Following on from the Senate’s recent rejection of the proposed amalgamation of the Family Court of Australia and Federal Circuit Court of Australia, the highly anticipated Final Report of the family law inquiry was published by the Australian Law Reform Commission (ALRC) on 10 April 2019. In the report, there are 60 recommendations on how the family law system should be improved. Many of the proposed changes, if implemented, will simplify the family law system and hopefully reduce the lengthy delay experienced by many families.
Some of the recommendations of practical relevance to families include:
Child’s best interests
The child’s best interests are of paramount consideration to the Court when making a parenting order. The Family Law Act currently stipulates 2 primary and 14 additional considerations to be taken into account when determining the child’s best interests.
The report recommends 6 factors to be taken into account in determining the child’s best interests. The proposed factors are:
- What arrangements would best promote the safety of the child and carers, including safety from family violence, abuse or other harm;
- Any relevant views expressed by the child;
- The developmental, psychological and emotional needs of the child;
- The benefit to the child of maintaining a relationship with each parent and other people who are significant to the child, where safe to do so;
- The capacity of each proposed carer to provide for the developmental, psychological, and emotional needs of the child, having regard to the carer’s ability and willingness to seek support to assist with caring; and
- Anything else relevant to the circumstances of the child.
The report recommends that the presumption of ‘equal shared parental responsibility’ be replaced with a presumption of ‘joint decision making about major long-term issues’.
Live with/spend time with orders
The report recommends the deletion of section 65DAA of the Family Law Act. This section requires that, if a child’s parents are to have equal shared responsibility for the child, the court must:
- Consider whether the child spending equal time with each of the parents would be in the best interests of the child; and
- Consider whether the child spending equal time with each of the parents is reasonably practicable; and
- If it is, consider making an order for the child to spend equal time with each of the parents.
If the court does not make an order for the child to spend equal time with each of the parents, then s65DAA goes on to say that the court must conduct a similar analysis with respect to making an order that the child spends substantial and significant time with each of the parents.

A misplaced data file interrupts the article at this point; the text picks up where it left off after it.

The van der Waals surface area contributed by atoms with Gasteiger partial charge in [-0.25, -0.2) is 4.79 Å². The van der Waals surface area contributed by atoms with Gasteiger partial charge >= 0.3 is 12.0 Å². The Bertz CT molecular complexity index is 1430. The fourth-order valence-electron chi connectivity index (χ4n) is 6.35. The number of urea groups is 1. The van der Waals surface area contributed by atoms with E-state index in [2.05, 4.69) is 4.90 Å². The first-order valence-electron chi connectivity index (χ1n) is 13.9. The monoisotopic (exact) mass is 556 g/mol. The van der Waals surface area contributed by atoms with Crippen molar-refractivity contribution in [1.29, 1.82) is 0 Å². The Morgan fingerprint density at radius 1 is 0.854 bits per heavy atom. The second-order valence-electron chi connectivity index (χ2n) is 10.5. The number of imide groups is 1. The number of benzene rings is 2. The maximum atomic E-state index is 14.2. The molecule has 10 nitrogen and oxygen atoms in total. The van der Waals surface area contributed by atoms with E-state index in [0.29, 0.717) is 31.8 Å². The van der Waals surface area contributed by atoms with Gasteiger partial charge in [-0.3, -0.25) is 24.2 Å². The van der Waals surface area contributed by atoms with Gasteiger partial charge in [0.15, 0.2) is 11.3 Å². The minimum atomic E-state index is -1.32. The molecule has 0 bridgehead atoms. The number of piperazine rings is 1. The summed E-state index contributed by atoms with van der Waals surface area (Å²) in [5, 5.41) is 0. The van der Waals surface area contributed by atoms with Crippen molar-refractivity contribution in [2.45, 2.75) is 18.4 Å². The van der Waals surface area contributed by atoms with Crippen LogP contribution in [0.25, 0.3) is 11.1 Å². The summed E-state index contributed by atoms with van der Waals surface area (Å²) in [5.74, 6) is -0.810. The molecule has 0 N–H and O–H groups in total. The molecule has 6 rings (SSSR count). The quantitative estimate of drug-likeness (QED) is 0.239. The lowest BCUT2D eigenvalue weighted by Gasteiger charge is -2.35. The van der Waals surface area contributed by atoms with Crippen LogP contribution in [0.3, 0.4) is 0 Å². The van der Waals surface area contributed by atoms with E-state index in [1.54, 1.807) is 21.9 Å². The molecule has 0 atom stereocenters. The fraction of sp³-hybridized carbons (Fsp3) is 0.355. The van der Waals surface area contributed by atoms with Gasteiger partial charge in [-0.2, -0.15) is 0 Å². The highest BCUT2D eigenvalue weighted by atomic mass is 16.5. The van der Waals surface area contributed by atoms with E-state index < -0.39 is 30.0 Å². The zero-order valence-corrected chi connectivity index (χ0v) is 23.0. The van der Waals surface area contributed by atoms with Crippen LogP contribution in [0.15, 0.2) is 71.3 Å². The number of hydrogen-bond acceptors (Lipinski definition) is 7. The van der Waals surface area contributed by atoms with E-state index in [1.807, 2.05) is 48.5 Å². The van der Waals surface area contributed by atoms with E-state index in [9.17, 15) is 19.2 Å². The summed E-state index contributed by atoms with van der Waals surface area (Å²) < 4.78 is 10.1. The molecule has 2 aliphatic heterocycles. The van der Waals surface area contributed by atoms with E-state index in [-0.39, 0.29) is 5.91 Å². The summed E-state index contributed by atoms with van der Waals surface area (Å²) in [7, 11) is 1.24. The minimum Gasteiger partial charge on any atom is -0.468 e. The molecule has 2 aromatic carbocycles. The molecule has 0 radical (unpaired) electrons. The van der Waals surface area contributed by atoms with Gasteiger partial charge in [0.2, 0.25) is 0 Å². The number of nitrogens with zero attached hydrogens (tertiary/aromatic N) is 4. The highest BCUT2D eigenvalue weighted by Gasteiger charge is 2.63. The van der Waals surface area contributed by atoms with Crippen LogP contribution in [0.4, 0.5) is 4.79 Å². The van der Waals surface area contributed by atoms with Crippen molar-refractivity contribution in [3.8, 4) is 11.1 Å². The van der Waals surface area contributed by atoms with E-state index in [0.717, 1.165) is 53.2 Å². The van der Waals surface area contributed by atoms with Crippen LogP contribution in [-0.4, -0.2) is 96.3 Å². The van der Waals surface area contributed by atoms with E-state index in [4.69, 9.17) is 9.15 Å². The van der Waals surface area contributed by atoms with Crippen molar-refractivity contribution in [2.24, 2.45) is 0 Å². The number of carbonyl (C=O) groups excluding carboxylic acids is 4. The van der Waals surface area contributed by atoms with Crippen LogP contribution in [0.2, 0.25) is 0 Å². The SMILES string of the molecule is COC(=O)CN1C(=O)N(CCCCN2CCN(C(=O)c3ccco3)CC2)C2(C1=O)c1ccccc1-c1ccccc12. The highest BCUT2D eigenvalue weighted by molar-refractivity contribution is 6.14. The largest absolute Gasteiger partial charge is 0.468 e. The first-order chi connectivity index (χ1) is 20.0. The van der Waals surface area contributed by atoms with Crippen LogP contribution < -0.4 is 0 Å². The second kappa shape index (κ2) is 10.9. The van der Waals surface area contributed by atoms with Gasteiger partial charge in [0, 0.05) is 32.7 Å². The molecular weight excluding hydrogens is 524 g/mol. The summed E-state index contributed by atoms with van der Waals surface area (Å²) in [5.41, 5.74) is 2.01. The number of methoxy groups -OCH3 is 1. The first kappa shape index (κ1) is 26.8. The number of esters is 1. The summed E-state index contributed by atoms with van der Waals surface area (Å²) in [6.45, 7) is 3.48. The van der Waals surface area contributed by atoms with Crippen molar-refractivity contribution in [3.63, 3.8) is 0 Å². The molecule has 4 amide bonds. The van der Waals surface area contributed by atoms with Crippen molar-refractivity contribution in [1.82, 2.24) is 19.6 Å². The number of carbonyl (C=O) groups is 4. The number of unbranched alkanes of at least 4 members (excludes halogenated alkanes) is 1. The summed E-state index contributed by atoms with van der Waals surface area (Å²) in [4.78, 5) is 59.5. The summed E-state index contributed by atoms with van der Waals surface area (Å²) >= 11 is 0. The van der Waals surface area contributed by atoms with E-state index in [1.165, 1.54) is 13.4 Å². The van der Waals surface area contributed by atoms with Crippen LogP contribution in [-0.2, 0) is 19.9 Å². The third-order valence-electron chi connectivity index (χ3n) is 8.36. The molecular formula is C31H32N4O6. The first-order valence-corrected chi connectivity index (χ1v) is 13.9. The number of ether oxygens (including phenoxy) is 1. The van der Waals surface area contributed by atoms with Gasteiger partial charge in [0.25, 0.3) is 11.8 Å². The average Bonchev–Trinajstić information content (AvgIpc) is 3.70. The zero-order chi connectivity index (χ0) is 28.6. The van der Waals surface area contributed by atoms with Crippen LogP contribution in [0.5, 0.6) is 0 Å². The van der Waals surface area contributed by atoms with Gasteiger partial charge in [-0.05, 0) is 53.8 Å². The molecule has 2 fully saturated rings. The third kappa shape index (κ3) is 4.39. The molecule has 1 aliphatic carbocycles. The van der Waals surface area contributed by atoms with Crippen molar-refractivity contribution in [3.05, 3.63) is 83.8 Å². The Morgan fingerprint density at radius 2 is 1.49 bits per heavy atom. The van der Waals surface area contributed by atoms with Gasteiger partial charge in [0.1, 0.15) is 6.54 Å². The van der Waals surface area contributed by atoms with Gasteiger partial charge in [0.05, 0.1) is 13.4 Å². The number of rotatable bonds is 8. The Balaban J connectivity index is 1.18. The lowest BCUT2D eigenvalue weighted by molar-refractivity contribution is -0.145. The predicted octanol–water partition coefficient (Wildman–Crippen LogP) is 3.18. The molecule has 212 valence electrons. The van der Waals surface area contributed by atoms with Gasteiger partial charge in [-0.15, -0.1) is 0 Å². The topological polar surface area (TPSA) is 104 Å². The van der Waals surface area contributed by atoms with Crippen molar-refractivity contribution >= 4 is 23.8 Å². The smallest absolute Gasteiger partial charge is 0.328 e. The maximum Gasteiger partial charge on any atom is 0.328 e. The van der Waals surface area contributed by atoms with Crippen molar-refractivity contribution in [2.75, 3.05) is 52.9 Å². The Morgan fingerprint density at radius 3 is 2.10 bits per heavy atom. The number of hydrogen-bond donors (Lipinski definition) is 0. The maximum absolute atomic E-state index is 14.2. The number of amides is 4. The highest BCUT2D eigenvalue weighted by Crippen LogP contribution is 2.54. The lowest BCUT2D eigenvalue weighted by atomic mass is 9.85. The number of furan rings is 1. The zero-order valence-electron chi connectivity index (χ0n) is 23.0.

The reality is that the Court does not often make an order for the child to spend equal time with each parent, unless this has been agreed to by the parents. Putting aside cases where safety is a factor, it is generally considered that, in most cases, a child benefits from primarily living with one parent and spending substantial and significant time with the other parent.
The report recommends that the parties meet with a Family Consultant following the making of final parenting orders. The Family Consultant’s role is aimed at making sure the parties understand the orders and their obligations, which may reduce the likelihood that one or both parties contravene the orders.
The report recommends to simplify the approach in relation to the division of property. Some of the important recommendations are:
- There be a presumption of equality of contributions during the relationship. A presumption can be rebutted in the appropriate circumstances.
- There be a presumption that the value of superannuation assets accumulated during the relationship be divided equally.
- The relevant date for valuing the assets and debts be the date of separation, unless the interests of justice require otherwise. This will be of particular relevance to people who have not carried out their property settlement soon after separation and have disposed or acquired of assets and debts existing at separation. Currently it is the assets and debts which exist at the time of doing your property settlement which are taken into account.
- That, in property and other financial matters (e.g. spousal maintenance), you must take genuine steps to attempt to resolve the matter prior to filing an application for court orders. A failure to take such steps would result in the Court not hearing the dispute and may have consequences in terms of court orders for payment of legal costs
The proposed changes may result in there being less dispute regarding the division of property in a lot of relationships.
There are many other recommendations in the report and the full report and summary of recommendations can be found on the ALRC’s website. It is important to remember that they are only recommendations and there have been no changes to the law at this stage. There is a process that must be followed in order to change the legislation and this may be impacted upon by the federal election.
Update 3 May 2019
Another recommendation arising from the inquiry is to return the power in relation to family law disputes to State and Territory Courts rather than the Federal Family Law Courts (Family Court of Australia and Federal Circuit Court of Australia). A short summary of this recommendation and the reasons behind it can be accessed from the Australian Law Reform Commission website.
The Family Law Courts rely on parties and/or legal representatives to bring to their attention all relevant State Court matters, such as where an Apprehended Domestic Violence Order exists, or if one of the parents has an alarming criminal history. This is one of the main reasons why it is recommended that there is one court that deals with all these matters to ensure that fully informed decisions can be made.